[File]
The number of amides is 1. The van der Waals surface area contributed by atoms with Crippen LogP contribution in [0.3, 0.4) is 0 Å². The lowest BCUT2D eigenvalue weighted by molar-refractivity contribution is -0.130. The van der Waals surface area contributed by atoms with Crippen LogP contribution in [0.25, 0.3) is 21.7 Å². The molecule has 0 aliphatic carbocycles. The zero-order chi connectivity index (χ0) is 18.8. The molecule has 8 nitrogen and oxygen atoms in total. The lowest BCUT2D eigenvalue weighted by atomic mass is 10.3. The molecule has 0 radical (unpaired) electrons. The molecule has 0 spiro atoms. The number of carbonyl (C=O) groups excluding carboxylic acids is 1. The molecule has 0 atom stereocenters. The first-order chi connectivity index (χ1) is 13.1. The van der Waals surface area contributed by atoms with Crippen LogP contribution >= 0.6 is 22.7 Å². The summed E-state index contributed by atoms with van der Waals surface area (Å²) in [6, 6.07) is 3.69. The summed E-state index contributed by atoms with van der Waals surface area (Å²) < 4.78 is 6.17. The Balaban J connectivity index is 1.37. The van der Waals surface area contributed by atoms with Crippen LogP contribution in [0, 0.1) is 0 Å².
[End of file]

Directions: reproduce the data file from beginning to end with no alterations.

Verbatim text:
The number of amides is 1. The van der Waals surface area contributed by atoms with Crippen LogP contribution in [0.3, 0.4) is 0 Å². The lowest BCUT2D eigenvalue weighted by molar-refractivity contribution is -0.130. The van der Waals surface area contributed by atoms with Crippen LogP contribution in [0.25, 0.3) is 21.7 Å². The molecule has 0 aliphatic carbocycles. The zero-order chi connectivity index (χ0) is 18.8. The molecule has 8 nitrogen and oxygen atoms in total. The lowest BCUT2D eigenvalue weighted by atomic mass is 10.3. The molecule has 0 radical (unpaired) electrons. The molecule has 0 spiro atoms. The number of carbonyl (C=O) groups excluding carboxylic acids is 1. The molecule has 0 atom stereocenters. The first-order chi connectivity index (χ1) is 13.1. The van der Waals surface area contributed by atoms with Crippen LogP contribution >= 0.6 is 22.7 Å². The summed E-state index contributed by atoms with van der Waals surface area (Å²) in [6, 6.07) is 3.69. The summed E-state index contributed by atoms with van der Waals surface area (Å²) < 4.78 is 6.17. The Balaban J connectivity index is 1.37. The van der Waals surface area contributed by atoms with Crippen LogP contribution in [0, 0.1) is 0 Å².